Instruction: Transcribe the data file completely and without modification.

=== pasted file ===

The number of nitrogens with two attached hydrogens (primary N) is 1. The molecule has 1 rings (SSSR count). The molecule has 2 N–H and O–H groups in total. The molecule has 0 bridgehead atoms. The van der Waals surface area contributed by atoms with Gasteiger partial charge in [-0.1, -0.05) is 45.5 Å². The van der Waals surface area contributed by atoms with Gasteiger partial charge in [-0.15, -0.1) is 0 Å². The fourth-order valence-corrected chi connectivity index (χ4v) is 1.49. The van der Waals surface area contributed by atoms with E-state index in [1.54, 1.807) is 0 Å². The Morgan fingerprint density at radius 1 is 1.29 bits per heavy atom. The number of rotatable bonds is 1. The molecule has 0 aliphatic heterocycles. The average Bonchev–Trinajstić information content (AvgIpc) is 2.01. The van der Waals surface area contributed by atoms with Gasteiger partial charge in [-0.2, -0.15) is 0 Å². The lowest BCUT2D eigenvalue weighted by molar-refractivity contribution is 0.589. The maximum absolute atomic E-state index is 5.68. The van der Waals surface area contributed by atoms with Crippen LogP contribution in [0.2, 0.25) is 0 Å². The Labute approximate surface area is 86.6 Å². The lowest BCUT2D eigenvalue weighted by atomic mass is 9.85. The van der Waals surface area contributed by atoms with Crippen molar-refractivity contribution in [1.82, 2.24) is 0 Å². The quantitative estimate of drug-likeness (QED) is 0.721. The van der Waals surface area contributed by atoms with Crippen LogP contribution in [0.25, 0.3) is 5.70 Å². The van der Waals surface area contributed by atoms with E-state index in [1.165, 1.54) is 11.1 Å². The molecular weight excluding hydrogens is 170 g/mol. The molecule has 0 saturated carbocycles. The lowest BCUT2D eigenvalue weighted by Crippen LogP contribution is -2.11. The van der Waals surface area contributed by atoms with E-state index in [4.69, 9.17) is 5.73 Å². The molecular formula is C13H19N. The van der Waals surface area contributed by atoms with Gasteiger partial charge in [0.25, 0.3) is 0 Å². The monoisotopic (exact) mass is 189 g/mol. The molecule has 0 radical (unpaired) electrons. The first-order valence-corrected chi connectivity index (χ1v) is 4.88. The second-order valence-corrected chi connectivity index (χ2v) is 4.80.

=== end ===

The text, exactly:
The number of nitrogens with two attached hydrogens (primary N) is 1. The molecule has 1 rings (SSSR count). The molecule has 2 N–H and O–H groups in total. The molecule has 0 bridgehead atoms. The van der Waals surface area contributed by atoms with Gasteiger partial charge in [-0.1, -0.05) is 45.5 Å². The van der Waals surface area contributed by atoms with Gasteiger partial charge in [-0.15, -0.1) is 0 Å². The fourth-order valence-corrected chi connectivity index (χ4v) is 1.49. The van der Waals surface area contributed by atoms with E-state index in [1.54, 1.807) is 0 Å². The Morgan fingerprint density at radius 1 is 1.29 bits per heavy atom. The number of rotatable bonds is 1. The molecule has 0 aliphatic heterocycles. The average Bonchev–Trinajstić information content (AvgIpc) is 2.01. The van der Waals surface area contributed by atoms with Gasteiger partial charge in [-0.2, -0.15) is 0 Å². The lowest BCUT2D eigenvalue weighted by molar-refractivity contribution is 0.589. The maximum absolute atomic E-state index is 5.68. The van der Waals surface area contributed by atoms with Crippen LogP contribution in [0.2, 0.25) is 0 Å². The Labute approximate surface area is 86.6 Å². The lowest BCUT2D eigenvalue weighted by atomic mass is 9.85. The van der Waals surface area contributed by atoms with Crippen molar-refractivity contribution in [1.82, 2.24) is 0 Å². The quantitative estimate of drug-likeness (QED) is 0.721. The van der Waals surface area contributed by atoms with Crippen LogP contribution in [0.25, 0.3) is 5.70 Å². The van der Waals surface area contributed by atoms with E-state index in [1.165, 1.54) is 11.1 Å². The molecular weight excluding hydrogens is 170 g/mol. The molecule has 0 saturated carbocycles. The lowest BCUT2D eigenvalue weighted by Crippen LogP contribution is -2.11. The van der Waals surface area contributed by atoms with E-state index in [4.69, 9.17) is 5.73 Å². The molecular formula is C13H19N. The van der Waals surface area contributed by atoms with Gasteiger partial charge in [0.25, 0.3) is 0 Å². The monoisotopic (exact) mass is 189 g/mol. The molecule has 0 radical (unpaired) electrons. The first-order valence-corrected chi connectivity index (χ1v) is 4.88. The second-order valence-corrected chi connectivity index (χ2v) is 4.80.